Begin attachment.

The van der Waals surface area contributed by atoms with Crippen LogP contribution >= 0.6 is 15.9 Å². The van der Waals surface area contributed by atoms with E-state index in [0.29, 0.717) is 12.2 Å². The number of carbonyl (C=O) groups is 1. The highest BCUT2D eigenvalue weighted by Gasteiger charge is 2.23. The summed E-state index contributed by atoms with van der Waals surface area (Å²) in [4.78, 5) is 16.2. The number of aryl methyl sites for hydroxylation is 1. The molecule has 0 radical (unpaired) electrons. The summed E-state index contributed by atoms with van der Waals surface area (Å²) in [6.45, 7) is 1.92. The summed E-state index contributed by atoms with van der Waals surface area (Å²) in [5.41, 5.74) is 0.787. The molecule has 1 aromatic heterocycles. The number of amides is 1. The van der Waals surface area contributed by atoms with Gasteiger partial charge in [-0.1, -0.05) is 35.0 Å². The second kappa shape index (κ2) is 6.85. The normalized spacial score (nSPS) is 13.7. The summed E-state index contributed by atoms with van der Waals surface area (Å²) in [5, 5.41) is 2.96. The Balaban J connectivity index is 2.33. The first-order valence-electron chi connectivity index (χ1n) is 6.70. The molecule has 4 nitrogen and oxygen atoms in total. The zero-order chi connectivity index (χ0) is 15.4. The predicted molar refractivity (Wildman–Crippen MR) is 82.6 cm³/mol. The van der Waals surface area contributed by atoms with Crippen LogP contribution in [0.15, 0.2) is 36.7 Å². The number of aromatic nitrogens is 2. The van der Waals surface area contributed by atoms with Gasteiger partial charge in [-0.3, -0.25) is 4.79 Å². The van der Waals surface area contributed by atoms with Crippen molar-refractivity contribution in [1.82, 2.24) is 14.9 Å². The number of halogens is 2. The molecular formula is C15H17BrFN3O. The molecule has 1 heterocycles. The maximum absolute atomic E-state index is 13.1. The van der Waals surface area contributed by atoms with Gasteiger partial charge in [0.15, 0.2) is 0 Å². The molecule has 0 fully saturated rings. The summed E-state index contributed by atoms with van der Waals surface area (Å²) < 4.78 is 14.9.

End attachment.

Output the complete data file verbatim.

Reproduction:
The van der Waals surface area contributed by atoms with Crippen LogP contribution >= 0.6 is 15.9 Å². The van der Waals surface area contributed by atoms with E-state index in [0.29, 0.717) is 12.2 Å². The number of carbonyl (C=O) groups is 1. The highest BCUT2D eigenvalue weighted by Gasteiger charge is 2.23. The summed E-state index contributed by atoms with van der Waals surface area (Å²) in [4.78, 5) is 16.2. The number of aryl methyl sites for hydroxylation is 1. The molecule has 0 radical (unpaired) electrons. The summed E-state index contributed by atoms with van der Waals surface area (Å²) in [6.45, 7) is 1.92. The summed E-state index contributed by atoms with van der Waals surface area (Å²) in [5.41, 5.74) is 0.787. The molecule has 1 aromatic heterocycles. The number of amides is 1. The van der Waals surface area contributed by atoms with Gasteiger partial charge in [-0.1, -0.05) is 35.0 Å². The second kappa shape index (κ2) is 6.85. The normalized spacial score (nSPS) is 13.7. The summed E-state index contributed by atoms with van der Waals surface area (Å²) in [5, 5.41) is 2.96. The Balaban J connectivity index is 2.33. The first-order valence-electron chi connectivity index (χ1n) is 6.70. The molecule has 4 nitrogen and oxygen atoms in total. The zero-order chi connectivity index (χ0) is 15.4. The predicted molar refractivity (Wildman–Crippen MR) is 82.6 cm³/mol. The van der Waals surface area contributed by atoms with Crippen LogP contribution in [0.15, 0.2) is 36.7 Å². The number of aromatic nitrogens is 2. The van der Waals surface area contributed by atoms with Gasteiger partial charge in [-0.3, -0.25) is 4.79 Å². The van der Waals surface area contributed by atoms with Crippen molar-refractivity contribution in [1.82, 2.24) is 14.9 Å². The number of halogens is 2. The molecular formula is C15H17BrFN3O. The molecule has 1 heterocycles. The maximum absolute atomic E-state index is 13.1. The van der Waals surface area contributed by atoms with Gasteiger partial charge in [0.15, 0.2) is 0 Å². The molecule has 0 fully saturated rings. The summed E-state index contributed by atoms with van der Waals surface area (Å²) < 4.78 is 14.9.